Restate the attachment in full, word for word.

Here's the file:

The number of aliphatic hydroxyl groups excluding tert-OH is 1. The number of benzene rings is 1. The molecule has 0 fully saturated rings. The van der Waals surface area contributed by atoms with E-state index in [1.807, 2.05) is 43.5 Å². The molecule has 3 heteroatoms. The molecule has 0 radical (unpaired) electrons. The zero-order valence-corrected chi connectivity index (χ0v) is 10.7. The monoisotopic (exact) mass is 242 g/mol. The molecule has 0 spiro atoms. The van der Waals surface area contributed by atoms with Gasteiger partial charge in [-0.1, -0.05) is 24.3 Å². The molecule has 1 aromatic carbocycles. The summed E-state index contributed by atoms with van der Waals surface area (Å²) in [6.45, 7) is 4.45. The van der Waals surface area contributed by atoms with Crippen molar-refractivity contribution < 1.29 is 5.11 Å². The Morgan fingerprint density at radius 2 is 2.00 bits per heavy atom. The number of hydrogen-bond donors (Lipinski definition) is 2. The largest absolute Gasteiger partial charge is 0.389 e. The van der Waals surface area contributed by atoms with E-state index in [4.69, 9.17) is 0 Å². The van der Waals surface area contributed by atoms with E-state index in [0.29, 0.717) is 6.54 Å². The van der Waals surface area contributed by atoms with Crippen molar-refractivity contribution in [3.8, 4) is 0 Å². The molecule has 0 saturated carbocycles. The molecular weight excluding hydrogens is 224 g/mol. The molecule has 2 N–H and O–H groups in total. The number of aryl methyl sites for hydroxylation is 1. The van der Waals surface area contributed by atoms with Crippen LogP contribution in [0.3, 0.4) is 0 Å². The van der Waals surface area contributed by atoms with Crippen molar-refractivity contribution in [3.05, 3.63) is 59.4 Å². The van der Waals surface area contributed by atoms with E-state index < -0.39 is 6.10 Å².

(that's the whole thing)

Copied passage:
The number of aliphatic hydroxyl groups excluding tert-OH is 1. The number of benzene rings is 1. The molecule has 0 fully saturated rings. The van der Waals surface area contributed by atoms with E-state index in [1.807, 2.05) is 43.5 Å². The molecule has 3 heteroatoms. The molecule has 0 radical (unpaired) electrons. The zero-order valence-corrected chi connectivity index (χ0v) is 10.7. The monoisotopic (exact) mass is 242 g/mol. The molecule has 0 spiro atoms. The van der Waals surface area contributed by atoms with Gasteiger partial charge in [-0.1, -0.05) is 24.3 Å². The molecule has 1 aromatic carbocycles. The summed E-state index contributed by atoms with van der Waals surface area (Å²) in [6.45, 7) is 4.45. The van der Waals surface area contributed by atoms with Crippen molar-refractivity contribution < 1.29 is 5.11 Å². The Morgan fingerprint density at radius 2 is 2.00 bits per heavy atom. The number of hydrogen-bond donors (Lipinski definition) is 2. The largest absolute Gasteiger partial charge is 0.389 e. The van der Waals surface area contributed by atoms with E-state index in [4.69, 9.17) is 0 Å². The van der Waals surface area contributed by atoms with E-state index in [0.29, 0.717) is 6.54 Å². The van der Waals surface area contributed by atoms with Crippen molar-refractivity contribution in [3.8, 4) is 0 Å². The molecule has 0 saturated carbocycles. The molecular weight excluding hydrogens is 224 g/mol. The molecule has 2 N–H and O–H groups in total. The number of aryl methyl sites for hydroxylation is 1. The van der Waals surface area contributed by atoms with Crippen LogP contribution in [0.3, 0.4) is 0 Å². The van der Waals surface area contributed by atoms with Crippen molar-refractivity contribution in [3.05, 3.63) is 59.4 Å². The van der Waals surface area contributed by atoms with E-state index < -0.39 is 6.10 Å².